• Mr Ed

    For most of my lifetime, no English team has eaten omelettes, as you could never be certain that they could beat eggs.

  • veryretired

    For some unknown reason, I find the posts about cricket very charming and oh so very English.

    I just wish I had the slightest clue about what you’re talking about…

  • Nick (nice-guy) Gray

    I like the comment of an Indian sage, who said that the British invented Cricket so they would know what God meant by eternity.

  • Nick (nice-guy) Gray

    If England won the toss, does that mean they are good tossers? And don’t Scotland and Wales play cricket?

  • Regional

    The Straya batsman are valiantly trying to snatch defeat from the jaws of victory.

  • Regional

    Very Retired,
    That’d make you a unique person.

  • Mr Ed

    Nick, there is a Welsh county team, Glamorgan, who play first class cricket (their position in the new-fangled league I canot recall), but as a national team, Wales is not a force, and the Scots do not have a cricket tradition of note.

    However, there is a European Cricket Championship on this week, involving even Gibraltar. They play Guernsey at Horsham, West Sussex at 2.30 pm today.

  • The one thing that I do find amazing is how much improved British sports are compared to the rest of the world and how bad they used to be in the 1970s/80s. The English cricket team is now #1 or #2 in pretty much every variety of the game. The rugby is way better, last year’s olympics was astouding for the number of team GB medals, we currently have the yellow jersey in the Tour de France and so on. I suspect this is due to National Lottery sports funding but I’m not sure. It does however leave me slightly amazed. Fortunately if I want to be depressed I can always watch the football (soccer) teams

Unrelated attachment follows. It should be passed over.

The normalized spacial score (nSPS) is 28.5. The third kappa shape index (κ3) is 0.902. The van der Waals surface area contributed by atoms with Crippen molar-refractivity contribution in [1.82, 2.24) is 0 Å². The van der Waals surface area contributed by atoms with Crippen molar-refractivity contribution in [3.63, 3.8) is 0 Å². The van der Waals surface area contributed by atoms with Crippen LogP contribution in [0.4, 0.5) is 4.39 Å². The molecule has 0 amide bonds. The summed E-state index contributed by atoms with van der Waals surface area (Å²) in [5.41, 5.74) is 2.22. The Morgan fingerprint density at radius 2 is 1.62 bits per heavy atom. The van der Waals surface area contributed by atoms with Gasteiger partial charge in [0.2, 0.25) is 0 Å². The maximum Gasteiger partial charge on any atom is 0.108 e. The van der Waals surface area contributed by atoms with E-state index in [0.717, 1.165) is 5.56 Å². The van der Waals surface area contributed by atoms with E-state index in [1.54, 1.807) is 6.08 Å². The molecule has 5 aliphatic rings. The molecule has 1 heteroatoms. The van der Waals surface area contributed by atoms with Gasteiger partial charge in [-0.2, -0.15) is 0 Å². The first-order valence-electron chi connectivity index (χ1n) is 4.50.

• wobbly

    If the Brits had national lottery funded PEDs it would explain something, although you’d have thought it would help with the soccer teams too. Maybe it’s an opiate of the masses thing, keeping the proles from agitating about jobs.

  • Ian Bennett

    Ah, yes; cricket. Ten minutes of excitement crammed into five days.

  • Rich Rostrom

    If form always held, sport would be boring.

    The one sport where form seems to hold most of the time is tennis. There have been dominant #1 players who had long streaks of never losing a match. Navratilova in her time, IIRC. (IANA tennis fan.)

    I don’t know much about competitive cricket (records and standings and such). I do follow baseball very closely, and baseball and cricket are variants of the same root game. In baseball, form definitely does not hold. The best MLB teams win 60% of their games, the worst win 40%. In the last 8 seasons, only 6 teams (of 300) have broken .600, and only 16 have been under .400; the best record was .636, and the worst .340. I suspect that cricket has a similar spread.